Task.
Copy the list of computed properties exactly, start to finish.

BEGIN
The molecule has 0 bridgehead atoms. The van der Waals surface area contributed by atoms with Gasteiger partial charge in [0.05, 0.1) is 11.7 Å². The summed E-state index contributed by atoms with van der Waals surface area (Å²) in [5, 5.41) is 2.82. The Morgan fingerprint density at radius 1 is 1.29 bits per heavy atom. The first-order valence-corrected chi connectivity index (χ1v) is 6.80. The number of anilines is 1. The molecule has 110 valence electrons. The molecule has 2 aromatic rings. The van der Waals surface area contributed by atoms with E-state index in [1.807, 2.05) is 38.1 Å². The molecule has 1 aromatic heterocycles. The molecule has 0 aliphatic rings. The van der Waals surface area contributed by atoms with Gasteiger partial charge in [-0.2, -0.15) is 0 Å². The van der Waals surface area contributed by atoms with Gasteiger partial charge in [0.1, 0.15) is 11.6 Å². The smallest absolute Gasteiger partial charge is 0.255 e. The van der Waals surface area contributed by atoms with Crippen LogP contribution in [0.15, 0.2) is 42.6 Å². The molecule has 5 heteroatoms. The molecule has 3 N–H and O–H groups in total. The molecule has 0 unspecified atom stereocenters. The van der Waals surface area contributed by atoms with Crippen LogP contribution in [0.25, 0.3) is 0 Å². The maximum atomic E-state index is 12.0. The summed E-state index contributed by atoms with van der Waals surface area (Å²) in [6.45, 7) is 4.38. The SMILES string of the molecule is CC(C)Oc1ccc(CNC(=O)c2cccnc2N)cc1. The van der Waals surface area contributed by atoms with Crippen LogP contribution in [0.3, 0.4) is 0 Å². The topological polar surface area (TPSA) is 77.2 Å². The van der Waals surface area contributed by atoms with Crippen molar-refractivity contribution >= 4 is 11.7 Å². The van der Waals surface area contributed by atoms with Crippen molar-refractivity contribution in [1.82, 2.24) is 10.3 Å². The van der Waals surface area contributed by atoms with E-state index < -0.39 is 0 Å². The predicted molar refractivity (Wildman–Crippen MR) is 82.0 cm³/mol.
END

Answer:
The molecule has 0 bridgehead atoms. The van der Waals surface area contributed by atoms with Gasteiger partial charge in [0.05, 0.1) is 11.7 Å². The summed E-state index contributed by atoms with van der Waals surface area (Å²) in [5, 5.41) is 2.82. The Morgan fingerprint density at radius 1 is 1.29 bits per heavy atom. The first-order valence-corrected chi connectivity index (χ1v) is 6.80. The number of anilines is 1. The molecule has 110 valence electrons. The molecule has 2 aromatic rings. The van der Waals surface area contributed by atoms with E-state index in [1.807, 2.05) is 38.1 Å². The molecule has 1 aromatic heterocycles. The molecule has 0 aliphatic rings. The van der Waals surface area contributed by atoms with Gasteiger partial charge in [-0.2, -0.15) is 0 Å². The van der Waals surface area contributed by atoms with Gasteiger partial charge in [0.1, 0.15) is 11.6 Å². The smallest absolute Gasteiger partial charge is 0.255 e. The van der Waals surface area contributed by atoms with Crippen LogP contribution in [0.15, 0.2) is 42.6 Å². The molecule has 5 heteroatoms. The molecule has 3 N–H and O–H groups in total. The molecule has 0 unspecified atom stereocenters. The van der Waals surface area contributed by atoms with Crippen LogP contribution in [0.25, 0.3) is 0 Å². The maximum atomic E-state index is 12.0. The summed E-state index contributed by atoms with van der Waals surface area (Å²) in [6.45, 7) is 4.38. The SMILES string of the molecule is CC(C)Oc1ccc(CNC(=O)c2cccnc2N)cc1. The van der Waals surface area contributed by atoms with Crippen LogP contribution in [0.3, 0.4) is 0 Å². The topological polar surface area (TPSA) is 77.2 Å². The van der Waals surface area contributed by atoms with Crippen molar-refractivity contribution >= 4 is 11.7 Å². The van der Waals surface area contributed by atoms with Crippen molar-refractivity contribution in [1.82, 2.24) is 10.3 Å². The van der Waals surface area contributed by atoms with E-state index < -0.39 is 0 Å². The predicted molar refractivity (Wildman–Crippen MR) is 82.0 cm³/mol.